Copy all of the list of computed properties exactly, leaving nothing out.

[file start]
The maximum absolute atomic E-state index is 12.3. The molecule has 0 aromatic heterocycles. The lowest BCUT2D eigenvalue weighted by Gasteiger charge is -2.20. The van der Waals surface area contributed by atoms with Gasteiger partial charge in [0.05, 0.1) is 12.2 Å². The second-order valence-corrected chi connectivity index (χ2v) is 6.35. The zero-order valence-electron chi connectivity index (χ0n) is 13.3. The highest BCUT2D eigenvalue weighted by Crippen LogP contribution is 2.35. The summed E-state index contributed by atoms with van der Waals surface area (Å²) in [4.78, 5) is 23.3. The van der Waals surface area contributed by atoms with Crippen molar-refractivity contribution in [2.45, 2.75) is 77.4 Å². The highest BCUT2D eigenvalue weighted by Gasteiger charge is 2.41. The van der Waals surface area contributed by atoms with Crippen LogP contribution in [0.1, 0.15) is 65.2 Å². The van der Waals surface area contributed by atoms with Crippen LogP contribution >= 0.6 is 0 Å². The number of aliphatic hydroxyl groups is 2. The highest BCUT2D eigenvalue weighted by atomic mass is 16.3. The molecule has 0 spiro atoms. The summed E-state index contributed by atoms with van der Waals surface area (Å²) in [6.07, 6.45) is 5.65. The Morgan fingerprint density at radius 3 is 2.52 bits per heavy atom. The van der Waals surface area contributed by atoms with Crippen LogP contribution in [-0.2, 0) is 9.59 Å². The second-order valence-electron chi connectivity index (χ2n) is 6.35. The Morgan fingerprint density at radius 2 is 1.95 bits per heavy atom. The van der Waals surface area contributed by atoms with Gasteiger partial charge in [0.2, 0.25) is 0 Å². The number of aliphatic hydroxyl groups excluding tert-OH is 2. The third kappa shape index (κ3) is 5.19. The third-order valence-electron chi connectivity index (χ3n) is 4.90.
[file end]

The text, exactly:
The maximum absolute atomic E-state index is 12.3. The molecule has 0 aromatic heterocycles. The lowest BCUT2D eigenvalue weighted by Gasteiger charge is -2.20. The van der Waals surface area contributed by atoms with Gasteiger partial charge in [0.05, 0.1) is 12.2 Å². The second-order valence-corrected chi connectivity index (χ2v) is 6.35. The zero-order valence-electron chi connectivity index (χ0n) is 13.3. The highest BCUT2D eigenvalue weighted by Crippen LogP contribution is 2.35. The summed E-state index contributed by atoms with van der Waals surface area (Å²) in [4.78, 5) is 23.3. The van der Waals surface area contributed by atoms with Crippen molar-refractivity contribution in [2.45, 2.75) is 77.4 Å². The highest BCUT2D eigenvalue weighted by Gasteiger charge is 2.41. The van der Waals surface area contributed by atoms with Crippen LogP contribution in [0.1, 0.15) is 65.2 Å². The van der Waals surface area contributed by atoms with Crippen LogP contribution >= 0.6 is 0 Å². The number of aliphatic hydroxyl groups is 2. The highest BCUT2D eigenvalue weighted by atomic mass is 16.3. The molecule has 0 spiro atoms. The summed E-state index contributed by atoms with van der Waals surface area (Å²) in [6.07, 6.45) is 5.65. The Morgan fingerprint density at radius 3 is 2.52 bits per heavy atom. The van der Waals surface area contributed by atoms with Crippen LogP contribution in [-0.2, 0) is 9.59 Å². The second-order valence-electron chi connectivity index (χ2n) is 6.35. The Morgan fingerprint density at radius 2 is 1.95 bits per heavy atom. The van der Waals surface area contributed by atoms with Gasteiger partial charge in [0.2, 0.25) is 0 Å². The number of aliphatic hydroxyl groups excluding tert-OH is 2. The third kappa shape index (κ3) is 5.19. The third-order valence-electron chi connectivity index (χ3n) is 4.90.